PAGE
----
Prime Minister Imran Khan says rapists should be handed down the most severe punishments to curb rising sexual violence in the country, such as either hanging them publicly or chemically castrating them.
The premier expressed the views during an interview with Moeed Pirzada on 92 News HD broadcast on Monday, in response to a question about the motorway gang-rape case that caused an outpouring of anger across the country and brought sexual violence against women into national focus.
Prime Minister Imran said the motorway rape had "shaken the entire nation" because the victim could have been anyone's sister or daughter.
He said he was "shocked" to find out from police that sex crimes in the country were rising greatly.
"They (rapists) should be given exemplary punishments. In my opinion, they should be hanged at the chowk (piazza)," he said, adding that this punishment should be reserved for rapists and those who abuse children.
"Unfortunately, when we had the discussion, [we were] told it would not be internationally acceptable," he said of public hangings. "They said the GSP-Plus trade status given to us by the European Union will be affected."
He said another option was to "chemically or surgically castrate" rapists, according to the degree of the crime, "as is done by many countries".
Prime Minister Imran noted that the primary suspect in the motorway rape, Abid Ali, was previously involved in a gang-rape in 2013 as well. "We need fresh legislation to permanently sterilise such [criminals]," he said.
The premier regretted that there was no registry of sex offenders in the country, which led to a convicted paedophile from a European country entering Pakistan and sexually abusing children here.
He said sexual crimes should be fought by the entire society, and not just police. "World history tells when you increase fahashi (vulgarity) in the society, two things happen: sex crimes increase and the family system breaks down," he added.
Citing an example, he said the divorce rate in England shot up to 70 per cent at present as vulgarity increased there.
Compared to the West, "our family system is intact. We can fix our justice system and the institutions but if our family system breaks down, we will not be able to rebuild it," the premier stressed, saying New Delhi too has become the "rape capital" of the world due to obscenity in Bollywood.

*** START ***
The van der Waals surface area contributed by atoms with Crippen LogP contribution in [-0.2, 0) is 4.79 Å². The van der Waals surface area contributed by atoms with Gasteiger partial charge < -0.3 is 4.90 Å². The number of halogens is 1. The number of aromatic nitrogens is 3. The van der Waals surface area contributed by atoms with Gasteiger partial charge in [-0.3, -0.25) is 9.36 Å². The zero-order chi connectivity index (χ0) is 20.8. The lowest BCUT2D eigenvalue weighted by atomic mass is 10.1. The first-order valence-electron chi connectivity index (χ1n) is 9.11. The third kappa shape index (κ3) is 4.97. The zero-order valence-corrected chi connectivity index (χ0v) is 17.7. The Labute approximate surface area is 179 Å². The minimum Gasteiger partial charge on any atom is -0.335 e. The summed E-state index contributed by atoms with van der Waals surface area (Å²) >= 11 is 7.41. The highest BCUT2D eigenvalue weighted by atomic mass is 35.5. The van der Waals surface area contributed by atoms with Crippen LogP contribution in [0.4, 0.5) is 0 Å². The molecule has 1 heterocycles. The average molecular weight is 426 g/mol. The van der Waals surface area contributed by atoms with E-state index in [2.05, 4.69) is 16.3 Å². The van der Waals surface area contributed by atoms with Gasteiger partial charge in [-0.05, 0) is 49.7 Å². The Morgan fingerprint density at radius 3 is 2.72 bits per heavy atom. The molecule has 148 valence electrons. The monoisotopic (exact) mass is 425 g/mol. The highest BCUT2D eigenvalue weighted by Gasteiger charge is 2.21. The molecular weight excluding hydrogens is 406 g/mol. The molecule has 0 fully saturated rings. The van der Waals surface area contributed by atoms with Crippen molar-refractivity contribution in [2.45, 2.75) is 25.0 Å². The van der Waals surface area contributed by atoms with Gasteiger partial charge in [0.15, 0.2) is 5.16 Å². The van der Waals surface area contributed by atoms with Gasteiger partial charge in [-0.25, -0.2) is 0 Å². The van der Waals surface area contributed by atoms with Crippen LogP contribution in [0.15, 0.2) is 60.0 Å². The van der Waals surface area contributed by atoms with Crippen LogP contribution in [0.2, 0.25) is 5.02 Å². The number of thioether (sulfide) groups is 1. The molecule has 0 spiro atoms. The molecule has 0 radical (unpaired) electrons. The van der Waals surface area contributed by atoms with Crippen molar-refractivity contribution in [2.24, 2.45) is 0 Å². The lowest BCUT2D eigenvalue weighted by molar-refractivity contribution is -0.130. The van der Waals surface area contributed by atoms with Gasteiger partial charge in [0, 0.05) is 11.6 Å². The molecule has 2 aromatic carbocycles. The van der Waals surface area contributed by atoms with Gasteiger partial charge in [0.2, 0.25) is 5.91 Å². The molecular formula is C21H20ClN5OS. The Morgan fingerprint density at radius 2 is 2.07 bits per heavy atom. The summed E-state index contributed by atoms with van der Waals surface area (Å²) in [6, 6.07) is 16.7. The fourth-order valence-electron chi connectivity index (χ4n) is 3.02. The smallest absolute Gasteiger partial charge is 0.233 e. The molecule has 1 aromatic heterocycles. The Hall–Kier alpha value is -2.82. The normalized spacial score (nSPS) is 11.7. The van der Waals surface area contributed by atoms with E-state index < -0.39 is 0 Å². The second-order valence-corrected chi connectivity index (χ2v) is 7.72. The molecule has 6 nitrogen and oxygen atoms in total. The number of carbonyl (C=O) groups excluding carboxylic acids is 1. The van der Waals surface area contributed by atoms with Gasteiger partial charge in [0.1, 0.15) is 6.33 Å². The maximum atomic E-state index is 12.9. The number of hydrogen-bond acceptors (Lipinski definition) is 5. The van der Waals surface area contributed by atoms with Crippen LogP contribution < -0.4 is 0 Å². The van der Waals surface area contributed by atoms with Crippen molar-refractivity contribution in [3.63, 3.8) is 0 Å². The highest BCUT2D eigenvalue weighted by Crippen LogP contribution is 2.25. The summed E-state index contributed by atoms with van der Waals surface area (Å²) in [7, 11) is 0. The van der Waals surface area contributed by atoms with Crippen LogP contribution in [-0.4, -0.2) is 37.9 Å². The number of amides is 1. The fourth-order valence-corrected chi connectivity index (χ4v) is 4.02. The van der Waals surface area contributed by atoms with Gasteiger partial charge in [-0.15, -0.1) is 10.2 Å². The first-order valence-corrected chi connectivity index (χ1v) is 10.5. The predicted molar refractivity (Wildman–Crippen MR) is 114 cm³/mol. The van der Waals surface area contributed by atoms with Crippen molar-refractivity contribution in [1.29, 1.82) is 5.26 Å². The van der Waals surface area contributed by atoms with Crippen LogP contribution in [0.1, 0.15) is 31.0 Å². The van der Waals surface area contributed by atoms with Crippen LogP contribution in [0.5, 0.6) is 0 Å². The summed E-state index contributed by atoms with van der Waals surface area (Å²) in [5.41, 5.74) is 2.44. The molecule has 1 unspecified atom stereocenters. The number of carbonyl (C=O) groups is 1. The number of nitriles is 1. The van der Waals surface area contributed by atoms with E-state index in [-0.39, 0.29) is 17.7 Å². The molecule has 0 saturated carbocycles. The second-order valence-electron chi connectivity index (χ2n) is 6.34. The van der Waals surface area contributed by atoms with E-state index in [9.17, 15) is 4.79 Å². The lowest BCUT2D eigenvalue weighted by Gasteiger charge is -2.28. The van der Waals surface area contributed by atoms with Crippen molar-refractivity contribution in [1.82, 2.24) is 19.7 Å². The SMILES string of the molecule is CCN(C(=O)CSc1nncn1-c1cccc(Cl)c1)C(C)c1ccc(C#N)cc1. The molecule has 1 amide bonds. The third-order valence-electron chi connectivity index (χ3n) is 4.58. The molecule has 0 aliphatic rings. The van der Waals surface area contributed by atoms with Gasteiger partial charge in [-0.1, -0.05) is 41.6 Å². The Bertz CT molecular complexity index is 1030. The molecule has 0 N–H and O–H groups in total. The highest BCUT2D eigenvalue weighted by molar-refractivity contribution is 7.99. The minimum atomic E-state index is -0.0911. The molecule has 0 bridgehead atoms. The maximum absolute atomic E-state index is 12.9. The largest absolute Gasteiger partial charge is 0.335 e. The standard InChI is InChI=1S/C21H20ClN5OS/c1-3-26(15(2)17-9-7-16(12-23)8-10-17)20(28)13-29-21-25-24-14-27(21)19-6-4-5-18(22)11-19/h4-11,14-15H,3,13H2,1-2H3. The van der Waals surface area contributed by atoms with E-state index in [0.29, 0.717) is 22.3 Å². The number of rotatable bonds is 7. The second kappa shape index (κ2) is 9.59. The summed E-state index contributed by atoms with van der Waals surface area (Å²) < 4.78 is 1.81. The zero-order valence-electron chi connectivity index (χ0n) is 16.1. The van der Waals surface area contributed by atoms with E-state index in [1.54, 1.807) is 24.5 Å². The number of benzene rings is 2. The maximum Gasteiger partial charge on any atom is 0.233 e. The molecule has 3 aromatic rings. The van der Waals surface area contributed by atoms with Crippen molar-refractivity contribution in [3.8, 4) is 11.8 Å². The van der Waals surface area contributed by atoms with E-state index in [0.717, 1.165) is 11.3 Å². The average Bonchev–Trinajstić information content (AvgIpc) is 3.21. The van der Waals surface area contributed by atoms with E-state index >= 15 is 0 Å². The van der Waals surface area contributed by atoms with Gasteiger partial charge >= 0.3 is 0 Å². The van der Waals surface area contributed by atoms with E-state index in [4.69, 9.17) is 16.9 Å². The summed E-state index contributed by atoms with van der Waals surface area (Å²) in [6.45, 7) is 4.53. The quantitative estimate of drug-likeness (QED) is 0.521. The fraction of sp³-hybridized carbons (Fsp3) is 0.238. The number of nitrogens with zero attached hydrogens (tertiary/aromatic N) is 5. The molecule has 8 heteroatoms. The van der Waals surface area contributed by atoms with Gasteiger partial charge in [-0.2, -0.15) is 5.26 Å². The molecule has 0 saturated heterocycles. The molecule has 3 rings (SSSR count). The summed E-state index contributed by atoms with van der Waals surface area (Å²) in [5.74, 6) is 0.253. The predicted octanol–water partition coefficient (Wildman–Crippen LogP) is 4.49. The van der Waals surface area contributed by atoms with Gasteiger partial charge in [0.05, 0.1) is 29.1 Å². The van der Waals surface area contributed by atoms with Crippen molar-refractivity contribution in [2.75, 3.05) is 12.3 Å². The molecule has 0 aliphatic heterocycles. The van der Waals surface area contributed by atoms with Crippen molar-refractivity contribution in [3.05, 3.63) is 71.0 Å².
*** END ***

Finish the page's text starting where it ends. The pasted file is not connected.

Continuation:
He said he had pushed for Turkish blockbuster Ertuğrul to be broadcast on Pakistani television because he wanted to prove that Islamic and historical family programmes could be popular in the country too.
Usman Buzdar's 'only weakness'
The prime minister in his answers also defended Punjab Chief Minister Usman Buzdar, who has been the target of increased criticism by the opposition in recent weeks.
Asked whether Buzdar was effectively running the country's largest province, the premier said: "Usman Buzdar has only one weakness ... he is not media-savvy. He can't promote himself on media [and] he does not spend billions of rupees on his own publicity like [PML-N president] Shehbaz Sharif.
"Unfortunately, there are a few people within [the government] who want to become the chief minister and they too undermine [Buzdar]."
The prime minister said Buzdar was not corrupt and was in a difficult position dealing with a "politicised" bureaucracy and police.
Addressing the frequent changes and transfers at the top level in Punjab, Imran said the changes will continue if they help the government provide a better system to the public.
Prime Minister Imran further said those "raising a hue and cry" over the appointment of Lahore Capital City Police Officer Umer Sheikh should ask why there was a need to bring him in the first place.
"In many places, police is hand in glove with the 'qabza group' (land mafia) at the lower level. We are changing [top officials] because people have been trapped by qabza groups," he explained.
He said although former Punjab police chief Shoaib Dastgir had done a "good job", "in the end the prerogative [to replace officials] is of the chief executive."
"The people of Punjab will eventually ask whether police protected their lives and property, not how many [police chiefs] were replaced," he added.
'Opportunity to fix Karachi's woes'
Among other issues discussed during the interview, the prime minister also shed light on the government's efforts to resolve Karachi's municipal and infrastructure issues.
Asked about the wrangling between the federal and Sindh governments over the Rs1.1 trillion package announced for Karachi by him, Imran said: "I am not aware of Sindh government's problems. But I know after the [post-rain] devastation in Karachi, all the stakeholders sat and decided to resolve Karachi's main issues of water supply, waste disposal, sewerage, transport and cleaning nullahs."
"Karachi is Pakistan's engine of growth. When Karachi sneezes, entire Pakistan catches a cold," he added.
He said the recent losses caused by torrential rains in the city had become an "opportunity" to fix its problems, adding that all stakeholders had been given the deadline of three years to complete the tasks that are part of the Karachi Transformation Plan.
In response to a question, he said grievances regarding Karachi's census could be valid, but questioned whether now was the time for a recount of the city's population. The main issue, he added, is how to run cities like Karachi so they generate their own funds and fix their own issues.
The prime minister said Karachi was "non-functional" because the provincial government was elected from rural Sindh and controls the funds, while Karachi has no empowered system of its own.